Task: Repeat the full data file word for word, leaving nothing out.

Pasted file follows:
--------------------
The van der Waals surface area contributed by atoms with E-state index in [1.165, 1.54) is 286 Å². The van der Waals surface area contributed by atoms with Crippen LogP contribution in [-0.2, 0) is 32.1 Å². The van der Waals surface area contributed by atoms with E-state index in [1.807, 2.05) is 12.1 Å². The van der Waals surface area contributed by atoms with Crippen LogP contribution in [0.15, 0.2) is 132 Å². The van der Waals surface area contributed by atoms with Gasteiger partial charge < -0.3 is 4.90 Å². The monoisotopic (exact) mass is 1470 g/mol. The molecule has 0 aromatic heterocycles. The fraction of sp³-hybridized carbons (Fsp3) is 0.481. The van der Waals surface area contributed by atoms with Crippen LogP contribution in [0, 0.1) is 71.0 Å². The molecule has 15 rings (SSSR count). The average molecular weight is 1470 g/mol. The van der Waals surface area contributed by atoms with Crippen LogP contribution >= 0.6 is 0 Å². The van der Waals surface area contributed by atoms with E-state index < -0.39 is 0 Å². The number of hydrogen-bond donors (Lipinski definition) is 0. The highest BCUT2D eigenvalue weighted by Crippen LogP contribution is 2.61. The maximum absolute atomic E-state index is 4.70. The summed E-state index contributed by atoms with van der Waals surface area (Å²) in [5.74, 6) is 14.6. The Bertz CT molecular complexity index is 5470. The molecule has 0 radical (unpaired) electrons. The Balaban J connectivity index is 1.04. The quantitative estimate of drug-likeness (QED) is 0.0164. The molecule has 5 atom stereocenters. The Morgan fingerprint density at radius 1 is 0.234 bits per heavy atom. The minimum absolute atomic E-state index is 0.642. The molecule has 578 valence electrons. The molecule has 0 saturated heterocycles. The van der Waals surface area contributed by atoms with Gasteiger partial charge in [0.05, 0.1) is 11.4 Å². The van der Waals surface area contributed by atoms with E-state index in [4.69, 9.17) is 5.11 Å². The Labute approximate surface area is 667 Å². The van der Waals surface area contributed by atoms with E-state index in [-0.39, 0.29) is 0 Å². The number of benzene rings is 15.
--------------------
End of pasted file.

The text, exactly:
The van der Waals surface area contributed by atoms with E-state index in [1.165, 1.54) is 286 Å². The van der Waals surface area contributed by atoms with Crippen LogP contribution in [-0.2, 0) is 32.1 Å². The van der Waals surface area contributed by atoms with E-state index in [1.807, 2.05) is 12.1 Å². The van der Waals surface area contributed by atoms with Crippen LogP contribution in [0.15, 0.2) is 132 Å². The van der Waals surface area contributed by atoms with Gasteiger partial charge < -0.3 is 4.90 Å². The monoisotopic (exact) mass is 1470 g/mol. The molecule has 0 aromatic heterocycles. The fraction of sp³-hybridized carbons (Fsp3) is 0.481. The van der Waals surface area contributed by atoms with Crippen LogP contribution in [0, 0.1) is 71.0 Å². The molecule has 15 rings (SSSR count). The average molecular weight is 1470 g/mol. The van der Waals surface area contributed by atoms with Crippen LogP contribution >= 0.6 is 0 Å². The van der Waals surface area contributed by atoms with E-state index < -0.39 is 0 Å². The number of hydrogen-bond donors (Lipinski definition) is 0. The highest BCUT2D eigenvalue weighted by Crippen LogP contribution is 2.61. The maximum absolute atomic E-state index is 4.70. The summed E-state index contributed by atoms with van der Waals surface area (Å²) in [5.74, 6) is 14.6. The Bertz CT molecular complexity index is 5470. The molecule has 0 radical (unpaired) electrons. The Balaban J connectivity index is 1.04. The quantitative estimate of drug-likeness (QED) is 0.0164. The molecule has 5 atom stereocenters. The Morgan fingerprint density at radius 1 is 0.234 bits per heavy atom. The minimum absolute atomic E-state index is 0.642. The molecule has 578 valence electrons. The molecule has 0 saturated heterocycles. The van der Waals surface area contributed by atoms with Gasteiger partial charge in [0.05, 0.1) is 11.4 Å². The van der Waals surface area contributed by atoms with E-state index in [4.69, 9.17) is 5.11 Å². The Labute approximate surface area is 667 Å². The van der Waals surface area contributed by atoms with E-state index in [-0.39, 0.29) is 0 Å². The number of benzene rings is 15.